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Chapman Stick®

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The Chapman Stick, or more commonly, the Stick, is a member of the guitar family, invented by Emmett Chapman. It has ten or twelve strings and needs to be amplified.

  Photo Chapman Stick  

Figure 1



Unlike a guitar, which is normally plucked or strummed, the Stick is played by tapping, that is tapping on the string over the fret or just behind it.

  Sketch of tapping strings on Stick  

Figure 2



Note that the tops of the flats are machined flat, and the action, that is the distance between the stings and the top of the frets, is very small.

Sketch of playing the Chapman Stick

In Figure 1, there are three black rectangles, perpendicular to the strings at the top or head of the instrument. The small piece and the next full length piece are dampeners that stop the string from vibrating when the tapping finger is lifted away from the string.

Both the left and right hands can play, like a keyboard, the left playing the bass and the right playing the melody or treble strings. It can be played sitting or standing.

The sound of the Stick is very much like the clavichord of the 15th to 18th centuries, which was Bach’s preferred keyboard instrument. It used a brass tangent at the end of the long key. It struck the string, both defining the vibrating length and energizing it, like the Stick.

Emmett Chapman began customizing his guitars between 1959 and 1969, to  accommodate an evolving tapping technique.  In the summer 69, he realized that he could expand the tapping technique to include both hands

Figure 3

He built the first precursor to the Stick in 1970 out of an ebony guitar neck. And in 1974, he built the first production model: with ten strings, five bass and five melody, 25 frets, covering 5 1/4 octaves, with an overall length from bridge to nut of 34 or 36 inches.

The body of the Stick can be wood (hardwoods, or bamboo), hardened aluminum, or polycarbonate resin. The frets are very carefully milled so that the string height can be as low as practical.

Starting In 1987, an optional MIDI pickup is available. Originally it was for the melody strings, but MIDI pickups are available for both the bass and treble strings.

The current prices range from $2,100 to $3,200 new.

Stick Enterprises for information, books, videos, articles, new and used instruments, and more!


Electronic Wind Instrument (EWI)


These are my experiences with the EWI, electronic wind instrument. It is also called a wind synth or wind synthesizer. The specific sounds produced by way of the synthesizer can be called patches, tones, programs, sounds, voices, instruments, or virtual instruments. I will use the word “tone.”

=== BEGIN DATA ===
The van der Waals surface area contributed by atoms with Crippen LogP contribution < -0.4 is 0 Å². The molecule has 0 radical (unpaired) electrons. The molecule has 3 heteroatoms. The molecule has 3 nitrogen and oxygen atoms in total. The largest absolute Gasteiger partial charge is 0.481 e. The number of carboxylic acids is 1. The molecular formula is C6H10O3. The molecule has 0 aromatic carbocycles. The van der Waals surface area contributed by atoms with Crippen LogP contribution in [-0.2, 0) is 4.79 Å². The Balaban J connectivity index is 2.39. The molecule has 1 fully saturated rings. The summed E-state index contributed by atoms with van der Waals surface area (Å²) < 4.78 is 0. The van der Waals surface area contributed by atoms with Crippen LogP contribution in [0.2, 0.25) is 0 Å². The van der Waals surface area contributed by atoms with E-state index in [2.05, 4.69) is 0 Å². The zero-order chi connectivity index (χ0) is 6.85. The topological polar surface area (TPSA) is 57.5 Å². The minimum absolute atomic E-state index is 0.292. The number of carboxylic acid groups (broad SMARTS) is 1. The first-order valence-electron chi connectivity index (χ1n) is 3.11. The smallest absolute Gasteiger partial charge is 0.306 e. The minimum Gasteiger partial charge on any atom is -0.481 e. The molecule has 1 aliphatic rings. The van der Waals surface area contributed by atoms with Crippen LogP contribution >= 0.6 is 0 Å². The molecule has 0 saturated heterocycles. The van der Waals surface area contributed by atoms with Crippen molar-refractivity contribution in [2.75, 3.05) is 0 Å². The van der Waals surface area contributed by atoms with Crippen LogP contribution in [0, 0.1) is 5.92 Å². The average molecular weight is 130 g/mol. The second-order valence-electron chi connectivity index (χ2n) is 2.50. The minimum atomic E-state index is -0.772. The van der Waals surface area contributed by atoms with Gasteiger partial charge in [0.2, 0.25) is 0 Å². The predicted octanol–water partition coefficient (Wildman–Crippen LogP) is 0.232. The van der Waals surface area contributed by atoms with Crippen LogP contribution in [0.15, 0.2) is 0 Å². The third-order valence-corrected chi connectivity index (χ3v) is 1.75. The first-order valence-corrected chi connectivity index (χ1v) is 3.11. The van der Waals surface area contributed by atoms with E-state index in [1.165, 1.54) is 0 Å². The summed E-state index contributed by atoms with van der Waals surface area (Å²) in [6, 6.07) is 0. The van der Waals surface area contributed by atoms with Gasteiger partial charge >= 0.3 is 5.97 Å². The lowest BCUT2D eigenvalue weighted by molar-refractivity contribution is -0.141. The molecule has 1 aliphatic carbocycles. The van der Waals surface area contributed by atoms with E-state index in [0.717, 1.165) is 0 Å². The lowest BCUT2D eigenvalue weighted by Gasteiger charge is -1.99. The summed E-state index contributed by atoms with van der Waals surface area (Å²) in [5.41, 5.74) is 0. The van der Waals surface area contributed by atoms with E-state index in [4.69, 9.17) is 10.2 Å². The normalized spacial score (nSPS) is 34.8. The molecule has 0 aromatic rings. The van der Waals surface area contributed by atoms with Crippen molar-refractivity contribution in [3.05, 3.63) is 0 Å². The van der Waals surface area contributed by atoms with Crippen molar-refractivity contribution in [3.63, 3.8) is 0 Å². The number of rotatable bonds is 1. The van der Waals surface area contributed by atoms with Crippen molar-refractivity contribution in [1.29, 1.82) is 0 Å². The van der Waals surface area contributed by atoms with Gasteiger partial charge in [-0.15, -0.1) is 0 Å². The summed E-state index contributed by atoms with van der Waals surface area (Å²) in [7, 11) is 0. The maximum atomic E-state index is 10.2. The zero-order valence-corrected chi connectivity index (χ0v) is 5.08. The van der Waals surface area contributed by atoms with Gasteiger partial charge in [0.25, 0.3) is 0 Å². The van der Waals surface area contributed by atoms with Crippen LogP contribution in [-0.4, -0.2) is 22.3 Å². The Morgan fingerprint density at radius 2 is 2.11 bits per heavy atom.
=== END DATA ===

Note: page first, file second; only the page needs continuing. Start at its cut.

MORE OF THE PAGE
The EWI is made up of two parts: the controller, which controls what notes are played, it’s analogous to an the keyboard portion of an electronic keyboard, and the synthesizer, which generates an audio signal. In some EWI’s, the synthesizer is a separate component (the Yamaha WX5 is a controller only), whereas the Roland AE-10 and the Akai EWI 5000 have the synthesizers built into the body of the controller itself.

  Diagram of controler, synthesizer, and speaker  
  controller synthesizer speaker
Figure 4

The MIDI controller can also connect to a computer, using VI, virtual instruments, to create the audio signal.

The EWI grew out of the inspiration and work of Nyle Steiner. He conceived the idea in the 1960’s, but he didn’t develop a working instrument until the mid 1970’s. He is still producing a MIDI EVI, which, true to his original conception as a brass player, fingers like a trumpet. EVI, electronic valve instrument, is also kind of fingering setting on other EWIs.

  Photo of Nyle Steiner EVI electronic valve instrument  
Figure 6

Simplistically: Fingering the controller determines the pitch of the pitch of the note. Blowing into the instrument controls a variety of qualities (event messages): initiation of the note, the attack, dynamics, vibrato, pitch control (although many electronic instruments have a pitch control wheel, that is controlled manually).

Most digital/electronic instruments are MIDI instruments, Musical Instrument Digital Interface. This is a technical standard that provides a protocol for electronic musical devices and all related devices that enable playing, editing, and recording, from connectors and cables to software.

The various features of each note (attack, volume, pitch, etc.), are designated by CC (continuous controllers) numbers. These are signals ranging from a value of 0 to 127. Many, not all, of these are dedicated, for example: CC4 foot pedal, CC7 volume, CC64 sustain pedal. Full list: Industry Standard MIDI CC List

With the EWI, wind pressure triggers the CCs. Simply fingering keys does nothing. Blow into the instrument and MIDI information is generated.

Wind pressure effects a variable pressure transducer (D; there may be more than one in an EWI), which produces an electrical current proportional to the pressure acting on it. The current then changes some of the characteristics, by way of the CCs, for the note being played.

  Diagram of EWI breath sensor and pitch bar  
Figure 6
A. Mouthpiece  B. Bite Sensor Bar  C. Breath Sensor Adapter Tube  D. Breath Sensor

The breath sensor adapter tube is the way by which all breath pressure information gets to the breath sensor. It is, on the WX5, about 0.125” o.d. It connects directly to the breath sensor. I assume that the breath sensor is vented. There is a larger, second tube that runs from the inside of the mouthpiece cavity to the bottom of the unit to allow condensation and most of the air to vent.